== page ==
Inside Curling: Pressure mounts on China to do well in home Olympics

China skip Qiang Zou makes a shot against Sweden at the Men's World Curling Championships in Calgary. (Jeff McIntosh/CP)

The 2022 Beijing Winter Games are only 10 months away and the Chinese curling program is feeling the heat heading into their home Olympics.

Broadcast analyst and coach Mike Harris -- who has worked with teams in Switzerland, Scotland and China -- was a guest on the latest episode of the Inside Curling podcast with Kevin Martin and Warren Hansen. Harris discussed the challenges he faced with the higher-ups of the Chinese program when it came to differences in coaching philosophies.

While the Chinese program focused on volume and throwing more rocks in practice, Harris believed that would only take them so far and curling is a far more subtle sport than that to succeed among the elite.

“When you get to the top seven or eight teams in the world, everyone can throw the rock well, everyone can throw the six-second peel, everyone can draw to the button, so it comes down more to the finesse parts of the game including strategy,” Harris said. “Spending time in the classroom is really, really important and seeing how you're supposed to play in certain situations. But again, it's not a black-and-white solution in curling because every end of every game is slightly different. ... It was a hard-fought battle and I'm not 100 per cent sure that they've overcome that in China where the solution still seems to be to throw a lot of rocks.”

Harris has also worked as a golf professional and drew comparisons in the way he coaches curling and that sport where he stresses quality over quantity.

“It’s not important to throw a thousand rocks. What I’d rather have them throw: 10 rocks where we talk about the situation," Harris said. "You’re not just pitching rocks down the sheet. You’re throwing rocks with meaning and I do the same when I was teaching golf. It’s important to have meaningful swings. Make a meaningful swing on the driving range. Don’t just stand up there and hit balls. That really doesn’t do anyone any good.”

He added: “You’re trying to teach them how to react to misses and makes but that’s far easier said than done. Yes, you can watch videotape after videotape of big important games, and hopefully, you do pick up a few things but at the end of the day it's like any sport, you learn far more from your losses in tough situations than from watching it on a video screen.”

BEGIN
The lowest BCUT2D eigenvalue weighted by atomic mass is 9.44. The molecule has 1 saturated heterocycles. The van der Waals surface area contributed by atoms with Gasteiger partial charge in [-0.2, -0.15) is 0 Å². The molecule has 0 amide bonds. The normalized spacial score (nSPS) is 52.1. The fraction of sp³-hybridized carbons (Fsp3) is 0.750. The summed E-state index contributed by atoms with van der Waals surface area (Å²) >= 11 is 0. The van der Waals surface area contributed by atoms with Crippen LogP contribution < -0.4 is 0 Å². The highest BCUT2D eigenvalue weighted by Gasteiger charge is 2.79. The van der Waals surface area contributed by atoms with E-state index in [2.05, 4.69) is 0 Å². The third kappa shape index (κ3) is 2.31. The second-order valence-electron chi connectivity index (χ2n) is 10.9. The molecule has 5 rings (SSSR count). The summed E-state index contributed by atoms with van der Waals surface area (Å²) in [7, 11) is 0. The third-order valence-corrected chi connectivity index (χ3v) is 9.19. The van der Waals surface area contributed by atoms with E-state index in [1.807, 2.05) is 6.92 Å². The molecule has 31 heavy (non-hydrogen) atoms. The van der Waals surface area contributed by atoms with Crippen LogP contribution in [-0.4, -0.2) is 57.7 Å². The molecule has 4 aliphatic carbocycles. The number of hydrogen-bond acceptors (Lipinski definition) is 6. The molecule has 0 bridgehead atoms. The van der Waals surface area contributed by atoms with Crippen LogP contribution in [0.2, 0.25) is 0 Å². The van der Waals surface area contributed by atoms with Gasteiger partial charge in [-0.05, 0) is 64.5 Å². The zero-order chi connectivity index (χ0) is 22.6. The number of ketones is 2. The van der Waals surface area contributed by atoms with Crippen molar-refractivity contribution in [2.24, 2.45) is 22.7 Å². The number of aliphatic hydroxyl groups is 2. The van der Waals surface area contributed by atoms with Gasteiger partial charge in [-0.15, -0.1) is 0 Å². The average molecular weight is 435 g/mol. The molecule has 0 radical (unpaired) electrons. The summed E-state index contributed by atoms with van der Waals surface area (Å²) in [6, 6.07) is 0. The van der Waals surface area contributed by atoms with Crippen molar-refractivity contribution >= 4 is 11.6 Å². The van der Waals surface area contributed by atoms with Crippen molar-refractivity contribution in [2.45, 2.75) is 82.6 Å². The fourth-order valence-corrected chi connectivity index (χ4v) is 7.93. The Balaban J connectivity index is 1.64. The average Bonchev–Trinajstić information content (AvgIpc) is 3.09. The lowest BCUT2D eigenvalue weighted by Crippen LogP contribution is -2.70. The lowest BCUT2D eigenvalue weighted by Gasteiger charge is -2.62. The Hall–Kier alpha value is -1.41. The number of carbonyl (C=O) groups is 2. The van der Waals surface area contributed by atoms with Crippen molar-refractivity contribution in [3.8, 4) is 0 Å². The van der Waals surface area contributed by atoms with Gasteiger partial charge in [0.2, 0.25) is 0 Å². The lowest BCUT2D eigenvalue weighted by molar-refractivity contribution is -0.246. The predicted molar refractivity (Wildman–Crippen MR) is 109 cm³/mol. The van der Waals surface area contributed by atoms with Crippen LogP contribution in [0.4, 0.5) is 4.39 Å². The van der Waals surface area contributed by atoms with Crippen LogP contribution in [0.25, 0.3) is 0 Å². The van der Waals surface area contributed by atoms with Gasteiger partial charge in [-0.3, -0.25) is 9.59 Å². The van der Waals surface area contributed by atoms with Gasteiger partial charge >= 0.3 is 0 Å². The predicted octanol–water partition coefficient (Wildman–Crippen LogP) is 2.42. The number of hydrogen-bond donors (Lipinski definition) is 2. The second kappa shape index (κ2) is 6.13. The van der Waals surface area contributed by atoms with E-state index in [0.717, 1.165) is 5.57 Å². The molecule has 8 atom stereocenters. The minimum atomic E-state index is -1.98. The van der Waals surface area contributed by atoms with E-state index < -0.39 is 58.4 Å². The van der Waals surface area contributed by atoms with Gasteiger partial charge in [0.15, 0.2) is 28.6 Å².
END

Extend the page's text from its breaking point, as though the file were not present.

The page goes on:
The COVID-19 pandemic threw a curveball to the curling season with the majority of fall and winter tour events either cancelled or postponed. A hub city bubble was formed in Calgary for the top events including Canadian and world championships plus two Pinty’s Grand Slam of Curling tournaments.

Having the Scotties Tournament of Hearts and Tim Hortons Brier serves as a huge advantage for Canadian teams as they’re “battle-hardened” according to Harris and their champions are then well-prepared to take on the world’s best. Other countries lack that depth and teams are either selected to compete in the worlds or only have a handful of other teams to face for their national championships.

Harris explained the benefit that China has is funding where their athletes are full-time curlers and they can pour their resources into coaching, training and facilities plus travel expenses to send their teams to North America for the entire tour season to compete week after week. Unfortunately, the pandemic threw that plan out the window.

Qiang Zou skipped China in the world men’s curling championship last week and finished at the bottom of the table with a 2-11 record, tied with South Korea and Netherlands but technically last based on draw-to-the-button totals. Next season will be critical not only for the Chinese program but also for the sport with a huge potential reach for curling to grow in a country with 1.4 billion people.

“They would have learned so much playing these top teams and now the whole year’s gone by and their back is going to be against the wall when they come to play in their home Olympics,” Harris said. “They do feel the pressure. ... The athletes are well taken care of, they’re paid for their time and the amount of practise they put in but there’s a huge expectation to perform well, especially at home and I know they’re starting to feel it.”

To listen to the full episode of the Inside Curling podcast, When Worlds Collide, CLICK HERE.

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